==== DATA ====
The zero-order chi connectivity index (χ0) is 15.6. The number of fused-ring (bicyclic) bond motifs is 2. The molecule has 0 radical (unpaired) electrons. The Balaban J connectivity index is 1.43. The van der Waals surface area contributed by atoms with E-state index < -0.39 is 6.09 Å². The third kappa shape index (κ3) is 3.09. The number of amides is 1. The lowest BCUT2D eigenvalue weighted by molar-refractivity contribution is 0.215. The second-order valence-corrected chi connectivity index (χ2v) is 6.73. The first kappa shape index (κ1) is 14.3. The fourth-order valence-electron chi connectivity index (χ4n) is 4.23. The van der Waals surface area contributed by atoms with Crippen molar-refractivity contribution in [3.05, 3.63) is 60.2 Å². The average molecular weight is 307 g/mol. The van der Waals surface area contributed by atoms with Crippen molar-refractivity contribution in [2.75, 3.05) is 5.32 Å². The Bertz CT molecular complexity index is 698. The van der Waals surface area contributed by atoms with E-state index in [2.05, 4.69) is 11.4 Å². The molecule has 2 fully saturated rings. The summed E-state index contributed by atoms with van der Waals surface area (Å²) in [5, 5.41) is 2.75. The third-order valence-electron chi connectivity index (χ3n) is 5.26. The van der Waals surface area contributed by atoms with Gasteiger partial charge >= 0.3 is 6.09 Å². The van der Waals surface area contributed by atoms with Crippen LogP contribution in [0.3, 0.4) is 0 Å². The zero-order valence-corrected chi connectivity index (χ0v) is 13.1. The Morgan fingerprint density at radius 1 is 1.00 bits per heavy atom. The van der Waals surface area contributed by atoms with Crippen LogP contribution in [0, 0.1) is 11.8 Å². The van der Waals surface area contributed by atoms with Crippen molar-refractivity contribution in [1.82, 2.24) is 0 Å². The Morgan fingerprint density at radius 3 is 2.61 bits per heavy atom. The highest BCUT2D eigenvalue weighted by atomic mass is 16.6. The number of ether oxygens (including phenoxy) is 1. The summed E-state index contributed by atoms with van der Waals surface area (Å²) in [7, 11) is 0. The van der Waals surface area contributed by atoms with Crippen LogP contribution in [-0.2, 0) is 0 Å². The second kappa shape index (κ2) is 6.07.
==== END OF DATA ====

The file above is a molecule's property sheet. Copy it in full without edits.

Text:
The zero-order chi connectivity index (χ0) is 15.6. The number of fused-ring (bicyclic) bond motifs is 2. The molecule has 0 radical (unpaired) electrons. The Balaban J connectivity index is 1.43. The van der Waals surface area contributed by atoms with E-state index < -0.39 is 6.09 Å². The third kappa shape index (κ3) is 3.09. The number of amides is 1. The lowest BCUT2D eigenvalue weighted by molar-refractivity contribution is 0.215. The second-order valence-corrected chi connectivity index (χ2v) is 6.73. The first kappa shape index (κ1) is 14.3. The fourth-order valence-electron chi connectivity index (χ4n) is 4.23. The van der Waals surface area contributed by atoms with Crippen molar-refractivity contribution in [3.05, 3.63) is 60.2 Å². The average molecular weight is 307 g/mol. The van der Waals surface area contributed by atoms with Crippen molar-refractivity contribution in [2.75, 3.05) is 5.32 Å². The Bertz CT molecular complexity index is 698. The van der Waals surface area contributed by atoms with E-state index in [2.05, 4.69) is 11.4 Å². The molecule has 2 fully saturated rings. The summed E-state index contributed by atoms with van der Waals surface area (Å²) in [5, 5.41) is 2.75. The third-order valence-electron chi connectivity index (χ3n) is 5.26. The van der Waals surface area contributed by atoms with Gasteiger partial charge >= 0.3 is 6.09 Å². The van der Waals surface area contributed by atoms with Crippen LogP contribution in [0.3, 0.4) is 0 Å². The zero-order valence-corrected chi connectivity index (χ0v) is 13.1. The Morgan fingerprint density at radius 1 is 1.00 bits per heavy atom. The van der Waals surface area contributed by atoms with Crippen LogP contribution in [0, 0.1) is 11.8 Å². The van der Waals surface area contributed by atoms with Crippen molar-refractivity contribution in [1.82, 2.24) is 0 Å². The Morgan fingerprint density at radius 3 is 2.61 bits per heavy atom. The highest BCUT2D eigenvalue weighted by atomic mass is 16.6. The number of ether oxygens (including phenoxy) is 1. The summed E-state index contributed by atoms with van der Waals surface area (Å²) in [7, 11) is 0. The van der Waals surface area contributed by atoms with Crippen LogP contribution in [-0.2, 0) is 0 Å². The second kappa shape index (κ2) is 6.07.